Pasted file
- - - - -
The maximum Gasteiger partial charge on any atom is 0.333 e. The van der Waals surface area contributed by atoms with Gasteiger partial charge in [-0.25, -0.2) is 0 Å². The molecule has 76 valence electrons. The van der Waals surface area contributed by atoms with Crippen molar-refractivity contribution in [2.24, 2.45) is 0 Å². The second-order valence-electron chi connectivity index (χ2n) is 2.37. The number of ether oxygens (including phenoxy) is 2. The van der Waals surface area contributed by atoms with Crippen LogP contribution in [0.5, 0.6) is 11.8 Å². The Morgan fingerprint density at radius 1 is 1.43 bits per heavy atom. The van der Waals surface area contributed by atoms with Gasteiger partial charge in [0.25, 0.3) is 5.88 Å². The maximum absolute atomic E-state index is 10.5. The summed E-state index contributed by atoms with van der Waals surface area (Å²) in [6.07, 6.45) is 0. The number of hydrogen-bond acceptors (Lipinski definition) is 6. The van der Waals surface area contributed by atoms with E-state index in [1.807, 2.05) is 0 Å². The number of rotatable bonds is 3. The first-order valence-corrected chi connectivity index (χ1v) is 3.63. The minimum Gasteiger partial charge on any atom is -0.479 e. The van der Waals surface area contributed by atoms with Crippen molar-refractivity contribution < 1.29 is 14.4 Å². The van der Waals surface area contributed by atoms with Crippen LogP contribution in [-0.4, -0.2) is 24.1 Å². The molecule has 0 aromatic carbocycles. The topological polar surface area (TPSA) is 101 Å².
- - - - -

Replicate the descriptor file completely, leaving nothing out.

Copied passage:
The maximum Gasteiger partial charge on any atom is 0.333 e. The van der Waals surface area contributed by atoms with Gasteiger partial charge in [-0.25, -0.2) is 0 Å². The molecule has 76 valence electrons. The van der Waals surface area contributed by atoms with Crippen molar-refractivity contribution in [2.24, 2.45) is 0 Å². The second-order valence-electron chi connectivity index (χ2n) is 2.37. The number of ether oxygens (including phenoxy) is 2. The van der Waals surface area contributed by atoms with Crippen LogP contribution in [0.5, 0.6) is 11.8 Å². The Morgan fingerprint density at radius 1 is 1.43 bits per heavy atom. The van der Waals surface area contributed by atoms with Gasteiger partial charge in [0.25, 0.3) is 5.88 Å². The maximum absolute atomic E-state index is 10.5. The summed E-state index contributed by atoms with van der Waals surface area (Å²) in [6.07, 6.45) is 0. The number of hydrogen-bond acceptors (Lipinski definition) is 6. The van der Waals surface area contributed by atoms with E-state index in [1.807, 2.05) is 0 Å². The number of rotatable bonds is 3. The first-order valence-corrected chi connectivity index (χ1v) is 3.63. The minimum Gasteiger partial charge on any atom is -0.479 e. The van der Waals surface area contributed by atoms with Crippen molar-refractivity contribution < 1.29 is 14.4 Å². The van der Waals surface area contributed by atoms with Crippen LogP contribution in [-0.4, -0.2) is 24.1 Å². The molecule has 0 aromatic carbocycles. The topological polar surface area (TPSA) is 101 Å².